Restaurant food is quite good in New Zealand, and in most places you find a fish of the day, rump of lamb, venison, beef, and a chicken dish for your main dishes, and salads and seafoods like steamed mussels or calamari as entrees (which means starter or appetizer). Prices are reasonable, and as I write the NZ dollar is about 72 cents of a US dollar.
New Zealanders are not as wealthy as Americans, drive older, smaller autos, live less often in McMansions, and tend to be both eager to trade used items and able to repair them. They seem less materialistic but a whole lot handier. Glen is a consummate trader, buying a car over the internet when we reached Whangarei so he would have one there when he needed it, expecting to fix her up and sell the car and cover all his costs and even make a profit.
One rather odd thing about a country with so many water resources: New Zealand has two-speed toilets to conserve on water use; that is, each toilet has two buttons, a flush for big business and a flush for wee business (joke aside).
Domestic travel by flying seems very cheap to me – I paid only NZ$70 for a one-way ticket from Christchurch to Auckland, and Glen told me the same thing, that he can usually find an inexpensive ticket to fly around the country.
Overall I would say that New Zealand is the country that attracts me the most as a possible place to move and live fulltime. Besides being a great place itself, it is just a few hours flight to the wonderful tropical islands of Fiji and Samoa and elsewhere in the South Pacific. It would be an outstanding place to base oneself.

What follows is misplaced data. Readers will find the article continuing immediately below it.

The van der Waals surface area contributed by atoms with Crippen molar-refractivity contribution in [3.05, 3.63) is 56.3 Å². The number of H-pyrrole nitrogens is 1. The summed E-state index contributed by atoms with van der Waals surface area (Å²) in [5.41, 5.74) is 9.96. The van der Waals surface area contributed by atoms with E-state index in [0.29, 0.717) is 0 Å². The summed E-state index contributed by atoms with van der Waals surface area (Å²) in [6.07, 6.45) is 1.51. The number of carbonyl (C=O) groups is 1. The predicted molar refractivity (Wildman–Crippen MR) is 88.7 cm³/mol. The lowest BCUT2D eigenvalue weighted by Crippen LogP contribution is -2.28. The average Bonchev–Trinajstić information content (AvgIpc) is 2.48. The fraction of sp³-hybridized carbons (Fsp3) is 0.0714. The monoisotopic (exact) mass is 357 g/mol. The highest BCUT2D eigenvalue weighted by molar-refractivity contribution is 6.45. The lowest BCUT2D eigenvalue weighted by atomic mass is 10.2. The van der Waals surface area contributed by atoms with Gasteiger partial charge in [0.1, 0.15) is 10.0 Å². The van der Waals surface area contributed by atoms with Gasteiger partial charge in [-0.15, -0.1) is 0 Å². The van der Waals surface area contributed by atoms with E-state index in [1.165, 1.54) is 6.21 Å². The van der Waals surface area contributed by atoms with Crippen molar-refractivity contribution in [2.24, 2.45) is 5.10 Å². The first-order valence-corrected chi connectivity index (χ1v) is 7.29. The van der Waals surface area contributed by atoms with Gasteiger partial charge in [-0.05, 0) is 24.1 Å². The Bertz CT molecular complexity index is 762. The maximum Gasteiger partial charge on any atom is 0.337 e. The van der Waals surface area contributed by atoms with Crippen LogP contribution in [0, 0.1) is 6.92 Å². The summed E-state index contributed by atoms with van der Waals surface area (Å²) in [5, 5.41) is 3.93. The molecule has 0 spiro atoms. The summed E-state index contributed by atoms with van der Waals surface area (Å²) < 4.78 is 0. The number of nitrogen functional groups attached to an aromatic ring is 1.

With my boat on the hard and holiday season beginning, I made plans to return to the US. My wife, CeCe, suggested that I arrive about December 8th when she could pick me up at the airport without having to make a special trip to fetch me. Since the flight from New Zealand would be incredibly long, I decided to break it up and stop in Hawaii, and the coincidence of the dates allowed me to attend 68th Annual Pearl Harbor Day Commemoration ceremonies today, December 7th, at Pearl Harbor itself. The program began at 7:30 in the morning, and required before that not only a long taxi ride, but also a boat ride from the Arizona Memorial Visitors Center to the covered dock where the festivities took place. For the non-invited public like me, it was first-come, first-serve, with seating limited to about 1,000, so I got going early and made the first boat.